These showings enable choreographers to show their work in the early stages and get feedback from audiences. The audiences are often made up of the general public as well as peers.
Designing formative assessment rubrics that support peer feedback in the classroom, need to mirror the kinds of feedback that practicing dance artists may ask for after a work in progress showing. At the same time, it must provide clear measurable ways for the student choreographer to use the feedback as a way to reflect on their work.
For the younger students using a I like…, I wish…, I would suggest…, structure for the feedback can help support useful, constructive dialogue between students. Negotiating success criteria as a class, based on choreographic devices and the use of the Elements of Dance may be useful to promote student investment in giving evidence-based feedback.
It is important to use the action of feedback to promote the collaborative notions of knowledge creation. This in turn promotes a strong development of a creative community of practice in your classroom.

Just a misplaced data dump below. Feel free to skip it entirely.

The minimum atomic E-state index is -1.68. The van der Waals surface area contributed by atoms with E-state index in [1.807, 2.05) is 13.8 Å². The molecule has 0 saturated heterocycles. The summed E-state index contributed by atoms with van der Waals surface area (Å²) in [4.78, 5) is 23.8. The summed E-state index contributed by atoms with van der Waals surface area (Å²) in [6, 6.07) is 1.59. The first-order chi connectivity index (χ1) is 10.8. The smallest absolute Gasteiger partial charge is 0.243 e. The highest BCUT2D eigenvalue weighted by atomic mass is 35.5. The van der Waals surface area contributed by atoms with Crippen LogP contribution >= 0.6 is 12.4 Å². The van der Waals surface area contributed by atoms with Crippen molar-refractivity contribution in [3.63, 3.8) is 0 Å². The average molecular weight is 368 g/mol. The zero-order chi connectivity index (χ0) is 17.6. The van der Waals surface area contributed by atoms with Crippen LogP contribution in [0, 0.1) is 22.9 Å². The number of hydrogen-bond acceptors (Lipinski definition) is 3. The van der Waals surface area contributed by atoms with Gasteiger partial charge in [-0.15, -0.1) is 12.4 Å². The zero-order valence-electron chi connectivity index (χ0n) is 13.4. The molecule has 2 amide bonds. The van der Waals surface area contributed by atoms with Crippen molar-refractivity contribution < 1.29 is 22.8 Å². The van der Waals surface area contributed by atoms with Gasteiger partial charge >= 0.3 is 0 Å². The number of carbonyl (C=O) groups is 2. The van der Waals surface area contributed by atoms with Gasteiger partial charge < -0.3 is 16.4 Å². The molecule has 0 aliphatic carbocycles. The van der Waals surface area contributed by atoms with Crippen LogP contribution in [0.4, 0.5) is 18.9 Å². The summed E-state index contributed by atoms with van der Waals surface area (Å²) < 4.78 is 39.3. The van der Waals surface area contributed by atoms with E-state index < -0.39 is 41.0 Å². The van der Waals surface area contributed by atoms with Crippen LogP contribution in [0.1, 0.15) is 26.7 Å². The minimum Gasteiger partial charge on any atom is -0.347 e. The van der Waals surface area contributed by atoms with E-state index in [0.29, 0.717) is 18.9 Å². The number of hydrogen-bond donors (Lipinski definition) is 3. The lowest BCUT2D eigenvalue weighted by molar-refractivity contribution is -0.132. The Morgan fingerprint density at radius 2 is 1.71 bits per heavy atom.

Dance reviews are a part of professional practice and they serve a purpose of promoting dance works and emphasising further thought and discussion about aesthetic matters. It is important to portray dance scholarship as a part of the profession of dance.
The dance review or critique requires thought, discussion and analysis, which is why it is a good form for both teacher and older students to use for feedback.
Informal writing exercises, as a part of classroom creative process are essential. It demonstrates practical ways that writing is used as a part of arts practice.